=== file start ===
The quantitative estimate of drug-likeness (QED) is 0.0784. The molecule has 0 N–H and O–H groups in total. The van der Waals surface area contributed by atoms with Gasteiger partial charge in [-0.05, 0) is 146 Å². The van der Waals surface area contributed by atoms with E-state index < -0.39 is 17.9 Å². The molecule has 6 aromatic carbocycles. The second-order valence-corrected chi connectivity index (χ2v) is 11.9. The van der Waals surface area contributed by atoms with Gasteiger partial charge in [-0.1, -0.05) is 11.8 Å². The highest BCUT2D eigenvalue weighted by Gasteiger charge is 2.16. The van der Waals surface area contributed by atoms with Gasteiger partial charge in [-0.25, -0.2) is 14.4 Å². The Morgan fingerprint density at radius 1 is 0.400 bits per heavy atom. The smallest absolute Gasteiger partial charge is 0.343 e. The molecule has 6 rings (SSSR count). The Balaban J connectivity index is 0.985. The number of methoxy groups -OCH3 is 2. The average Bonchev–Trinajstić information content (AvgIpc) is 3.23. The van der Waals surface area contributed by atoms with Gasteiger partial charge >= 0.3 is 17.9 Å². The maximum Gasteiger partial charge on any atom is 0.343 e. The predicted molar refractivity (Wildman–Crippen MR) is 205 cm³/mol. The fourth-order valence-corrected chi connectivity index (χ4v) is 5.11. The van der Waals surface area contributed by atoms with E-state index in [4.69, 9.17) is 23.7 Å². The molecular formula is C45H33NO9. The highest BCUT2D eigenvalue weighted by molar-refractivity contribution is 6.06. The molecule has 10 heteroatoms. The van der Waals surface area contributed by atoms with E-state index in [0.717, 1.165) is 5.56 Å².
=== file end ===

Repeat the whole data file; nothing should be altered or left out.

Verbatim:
The quantitative estimate of drug-likeness (QED) is 0.0784. The molecule has 0 N–H and O–H groups in total. The van der Waals surface area contributed by atoms with Gasteiger partial charge in [-0.05, 0) is 146 Å². The van der Waals surface area contributed by atoms with E-state index < -0.39 is 17.9 Å². The molecule has 6 aromatic carbocycles. The second-order valence-corrected chi connectivity index (χ2v) is 11.9. The van der Waals surface area contributed by atoms with Gasteiger partial charge in [-0.1, -0.05) is 11.8 Å². The highest BCUT2D eigenvalue weighted by Gasteiger charge is 2.16. The van der Waals surface area contributed by atoms with Gasteiger partial charge in [-0.25, -0.2) is 14.4 Å². The Morgan fingerprint density at radius 1 is 0.400 bits per heavy atom. The smallest absolute Gasteiger partial charge is 0.343 e. The molecule has 6 rings (SSSR count). The Balaban J connectivity index is 0.985. The number of methoxy groups -OCH3 is 2. The average Bonchev–Trinajstić information content (AvgIpc) is 3.23. The van der Waals surface area contributed by atoms with Gasteiger partial charge >= 0.3 is 17.9 Å². The maximum Gasteiger partial charge on any atom is 0.343 e. The predicted molar refractivity (Wildman–Crippen MR) is 205 cm³/mol. The fourth-order valence-corrected chi connectivity index (χ4v) is 5.11. The van der Waals surface area contributed by atoms with E-state index in [4.69, 9.17) is 23.7 Å². The molecular formula is C45H33NO9. The highest BCUT2D eigenvalue weighted by molar-refractivity contribution is 6.06. The molecule has 10 heteroatoms. The van der Waals surface area contributed by atoms with E-state index in [0.717, 1.165) is 5.56 Å².